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 Quotes from books about daycare - 1970, p4


Featured Books 1970:  
Who's Minding the Children? pages:   1 | 2
Every Child's Birthright pages :  3 | 4
Books from: 1970  |  1980-1984  |  1985-1989 |  1990-1994  |  1995-1999  |  2000-2002  |  2003-2004  | 2005-2006 | 2007-2008 | 2009-2010 |



Every Child's Birthright
by Selma Fraiberg , 1977


But (is a typical daycare provider) an uncaring woman? Is she cruel? Not at all, it appears. If these children seem dispirited and joyless it is not because their caretaker is malevolent or grossly neglectful.
...She is not personally attached to any of these children. She is the custodian of a baby bank, dispensing necessary services such as diapering, a meal and a snack, kleenex for the tears, rescue from assault by peers, safe storage for the ten hours when mother is at work.
Category = Quality

Every Child's Birthright
by Selma Fraiberg , p5

Who is to blame for this dreary nursery, with its joyless babies? Is it the (day-care provider), who governs this baby bank with a mixture of rough justice and tenderness? I think not. For who could do a better job of playing mother to (several) babies for eight to ten hours per day? It is conceivable that even an All Star day-care team composed of Dr. Spock (the famous child-rearing expert) and the American Mother of the Year could not provide substitute mother for ten babies under these circumstances.
Category = Quality

Every Child's Birthright
by Selma Fraiberg , 103

"Who Takes Care of the Caretaker's Children?"
(The typical day care worker) lives in the Looking Glass World* of Day Care in which hundreds of thousands of mothers on welfare take care of the children of hundreds of thousands of working mothers and other mothers on welfare, while hundreds of thousands of women take care of the children of the mothers who are taking care of the children of mothers on welfare and other mothers.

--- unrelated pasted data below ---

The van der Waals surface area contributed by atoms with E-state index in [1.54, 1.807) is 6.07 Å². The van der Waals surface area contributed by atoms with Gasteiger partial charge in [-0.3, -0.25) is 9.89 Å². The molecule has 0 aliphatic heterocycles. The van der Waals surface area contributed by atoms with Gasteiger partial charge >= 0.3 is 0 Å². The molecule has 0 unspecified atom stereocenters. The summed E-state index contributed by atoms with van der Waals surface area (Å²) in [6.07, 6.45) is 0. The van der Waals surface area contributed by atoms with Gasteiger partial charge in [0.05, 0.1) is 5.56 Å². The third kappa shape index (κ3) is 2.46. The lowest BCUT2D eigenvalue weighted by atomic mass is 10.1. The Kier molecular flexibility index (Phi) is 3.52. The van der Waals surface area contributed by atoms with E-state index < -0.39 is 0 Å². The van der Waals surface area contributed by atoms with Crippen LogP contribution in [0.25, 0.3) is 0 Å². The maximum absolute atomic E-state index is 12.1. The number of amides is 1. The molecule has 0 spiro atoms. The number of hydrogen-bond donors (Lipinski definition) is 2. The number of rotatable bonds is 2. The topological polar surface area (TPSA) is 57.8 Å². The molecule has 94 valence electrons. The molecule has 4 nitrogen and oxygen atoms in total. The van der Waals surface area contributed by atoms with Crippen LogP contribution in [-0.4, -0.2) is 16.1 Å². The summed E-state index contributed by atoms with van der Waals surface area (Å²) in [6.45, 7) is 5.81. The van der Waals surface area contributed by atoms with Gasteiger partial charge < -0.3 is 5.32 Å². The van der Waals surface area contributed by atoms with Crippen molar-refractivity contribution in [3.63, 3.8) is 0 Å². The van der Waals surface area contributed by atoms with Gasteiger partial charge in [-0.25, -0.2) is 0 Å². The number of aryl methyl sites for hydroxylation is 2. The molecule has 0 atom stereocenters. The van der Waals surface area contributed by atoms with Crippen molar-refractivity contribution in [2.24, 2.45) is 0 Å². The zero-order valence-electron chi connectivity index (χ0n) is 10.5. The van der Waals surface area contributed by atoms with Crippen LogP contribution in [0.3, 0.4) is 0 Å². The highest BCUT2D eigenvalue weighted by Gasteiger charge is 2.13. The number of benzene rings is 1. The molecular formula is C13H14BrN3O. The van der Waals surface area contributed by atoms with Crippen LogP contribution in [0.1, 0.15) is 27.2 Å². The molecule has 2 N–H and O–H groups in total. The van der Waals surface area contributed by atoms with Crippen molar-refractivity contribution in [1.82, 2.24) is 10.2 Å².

[If this sentence causes dizziness, I recommend that it be read slowly as you turn...]
*This refers to the backwards mirror-image world of Through the Looking Glass (1872), by Lewis Carroll (aka Charles Ludwidge Dodgson)
Category = Economics

Every Child's Birthright
by Selma Fraiberg , 111

"I am worried about millions of children who are being served by Child Care Industries Incorporated. I worry about babies and small children who are delivered like packages to neighbors, to strangers, to storage houses (daycares) like Merry Mites. In the years when a baby and his parents make their first enduring human partnerships, when love, trust, joy, and self-valuation emerge through the nurturing love of human partners, millions of small children in our land may be learning values for survival in our baby banks. They may learn the rude justice of the communal playpen. They may learn that the world outside of home is an indifferent world, or even a hostile world. Or they may learn that all adults are interchangeable, that love is capricious, that human attachment is a perilous investment, and that love should be hoarded for the self in the service of survival."
Category = Behavior


Quotes from books about daycare - 1970, p4


Last updated:  02/27/2008

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